Point cloud data derived from 1149 images take with a Sony NEX-7 camera on board a Falcon UAV, from approximately 400 feet above ground level over the Debeque Landslide in Mesa County, Colorado (Source data courtesy of the Mesa County Sheriff's Dept. and Falcon UAS).
Point cloud 3D data is derived in the Agisoft PhotoScan software with a rainbow color ramp applied using the Global Mapper GIS software to define the ground elevation changes.
Actual red, green, blue (natural color) values from the mosaicked aerial photographs, as well as, the horizontal and vertical ground measurements, are derived in the Agisoft PhotoScan software to precisely display a real-world look to the point cloud 3D model.
A Digital Surface Model (DSM) is a digital cartographic/geographic dataset of reflective surface elevations of horizontal and vertical (xyz) coordinates. The surface elevations for ground positions are sampled at regularly spaced horizontal intervals and can derived at very high ground resolution when using a low-altitude UAS with standard commercial off-the-shelf cameras. DSM's contain elevations of natural terrain features in addition to vegetation and cultural features such as buildings and roads.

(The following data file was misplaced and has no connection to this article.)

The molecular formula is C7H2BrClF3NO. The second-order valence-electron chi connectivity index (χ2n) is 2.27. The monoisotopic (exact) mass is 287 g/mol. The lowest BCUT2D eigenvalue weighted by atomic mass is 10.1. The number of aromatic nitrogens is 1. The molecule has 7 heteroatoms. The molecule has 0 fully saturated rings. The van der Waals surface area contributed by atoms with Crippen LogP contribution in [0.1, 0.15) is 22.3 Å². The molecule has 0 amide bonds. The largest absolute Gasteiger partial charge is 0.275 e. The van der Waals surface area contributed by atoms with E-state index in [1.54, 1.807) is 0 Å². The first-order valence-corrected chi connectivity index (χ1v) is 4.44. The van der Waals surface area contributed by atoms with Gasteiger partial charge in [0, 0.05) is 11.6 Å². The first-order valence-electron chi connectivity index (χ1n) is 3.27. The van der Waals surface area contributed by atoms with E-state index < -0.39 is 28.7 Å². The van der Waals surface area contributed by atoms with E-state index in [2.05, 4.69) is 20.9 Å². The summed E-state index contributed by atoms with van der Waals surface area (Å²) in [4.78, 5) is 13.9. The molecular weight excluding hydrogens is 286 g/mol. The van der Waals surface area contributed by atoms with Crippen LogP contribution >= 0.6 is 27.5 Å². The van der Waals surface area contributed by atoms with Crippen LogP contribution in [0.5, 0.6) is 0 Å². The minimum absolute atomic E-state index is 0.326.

DSM created from a mosaic of 160 images taken from approximately 400 feet above ground level over the Sycan River in the Klamath Basin in Oregon.
DSM created from a mosaic of 900 images taken from approximately 200-400 feet above ground level with the Canon SX230 HS camera over the Platte River near Kearney, Nebraska on board the T-Hawk UAS.